I am certainly not going to claim that “Old Trousers” is an accurate simulation of Napoleonic warfare, since the game offers very little chance of players being ripped apart by canister fire or drowning in swollen torrents. Those games that do make this kind of claim don't seem to feature these opportunities either.
The sniper in the tower of the ruined church tried to ignore the discomfort from his cramped legs, as he took precise aim, watching for his moment. Two hundred yards away, a German officer walked into the village square, close to the fountain, a pistol in his gloved hand.
I was an eye-witness to this actual event.
As you will have guessed, it was a WW2 skirmish game. It was one of the featured demos at a pay-at-the-door public exhibition put on by my local wargames club, on a damp Saturday sometime in the early 1970s. I was a new and very enthusiastic wargamer, and this was the first skirmish I had seen. I was really quite excited. There were about 2 dozen guests in the hall, and the game looked spectacular – like a movie. 54mm figures, and a complete French village in perfect detail.
The four club members who were running the demonstration game now proceeded to measure things and leaf through a hefty, typed sheaf of rules, and to argue animatedly about which of the many possible adjustments to the dice throw were needed, to determine whether the sniper hit his man. This required a lot of sarcastic banter, a lot of rather nervous giggling, a lot of comments that started with “I think you’ll find that...” – the guys were having a whale of a time. Because I was intrigued, I kept a note of the elapsed time. After seven minutes of this they had finally agreed that the dice throw needed to be 5 or higher. It was a 2. There was a roar of contempt from the “German” player, and the surprising amount of echo drew my attention to the fact that by this time I was the only spectator left in the room. Everyone else had moved off to watch the medieval battle in the next hall, or possibly to try to arrange a quick dental appointment, or just anything, really, to get out of there.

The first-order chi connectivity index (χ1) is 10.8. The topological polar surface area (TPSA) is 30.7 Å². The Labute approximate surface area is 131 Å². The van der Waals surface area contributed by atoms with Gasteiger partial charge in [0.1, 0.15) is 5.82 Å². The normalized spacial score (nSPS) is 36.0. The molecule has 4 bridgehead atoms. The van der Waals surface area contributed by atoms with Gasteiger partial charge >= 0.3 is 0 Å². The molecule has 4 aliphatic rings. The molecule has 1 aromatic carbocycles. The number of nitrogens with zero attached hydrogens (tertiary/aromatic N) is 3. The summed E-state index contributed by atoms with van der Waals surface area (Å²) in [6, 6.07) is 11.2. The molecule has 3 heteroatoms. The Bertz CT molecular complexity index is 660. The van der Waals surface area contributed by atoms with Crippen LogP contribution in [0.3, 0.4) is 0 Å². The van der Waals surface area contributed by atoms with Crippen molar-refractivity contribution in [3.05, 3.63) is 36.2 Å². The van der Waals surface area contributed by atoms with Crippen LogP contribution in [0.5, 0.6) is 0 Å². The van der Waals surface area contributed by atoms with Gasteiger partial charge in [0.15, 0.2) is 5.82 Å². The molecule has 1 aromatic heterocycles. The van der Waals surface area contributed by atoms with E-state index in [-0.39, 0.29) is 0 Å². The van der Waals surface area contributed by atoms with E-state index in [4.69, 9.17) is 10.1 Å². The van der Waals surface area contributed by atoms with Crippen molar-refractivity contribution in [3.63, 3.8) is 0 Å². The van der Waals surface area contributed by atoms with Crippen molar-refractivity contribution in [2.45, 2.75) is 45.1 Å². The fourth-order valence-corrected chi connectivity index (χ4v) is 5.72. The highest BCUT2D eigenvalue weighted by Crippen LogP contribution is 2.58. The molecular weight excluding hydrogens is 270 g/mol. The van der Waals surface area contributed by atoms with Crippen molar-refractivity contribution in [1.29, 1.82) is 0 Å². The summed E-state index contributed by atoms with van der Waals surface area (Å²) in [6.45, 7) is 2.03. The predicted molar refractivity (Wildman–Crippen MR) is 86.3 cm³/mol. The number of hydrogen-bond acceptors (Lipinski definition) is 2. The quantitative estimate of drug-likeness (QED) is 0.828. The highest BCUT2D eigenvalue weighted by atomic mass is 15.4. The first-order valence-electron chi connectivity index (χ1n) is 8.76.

Because I was the last to leave, I was spotted by the team.
“You got a problem?” I was asked by a stout fellow in a black tee-shirt, camo trousers and Doc Martens.
I mumbled something fairly lame about being surprised that something as commonplace as a single rifle shot required this amount of debate. The expert sneered.
“If you are going to do this, you have to do it right. I don’t imagine you know much about wargaming, then?”
And, of course, I didn’t. I saw this with absolute clarity. What’s more, I wasn’t sure that I ever wanted to.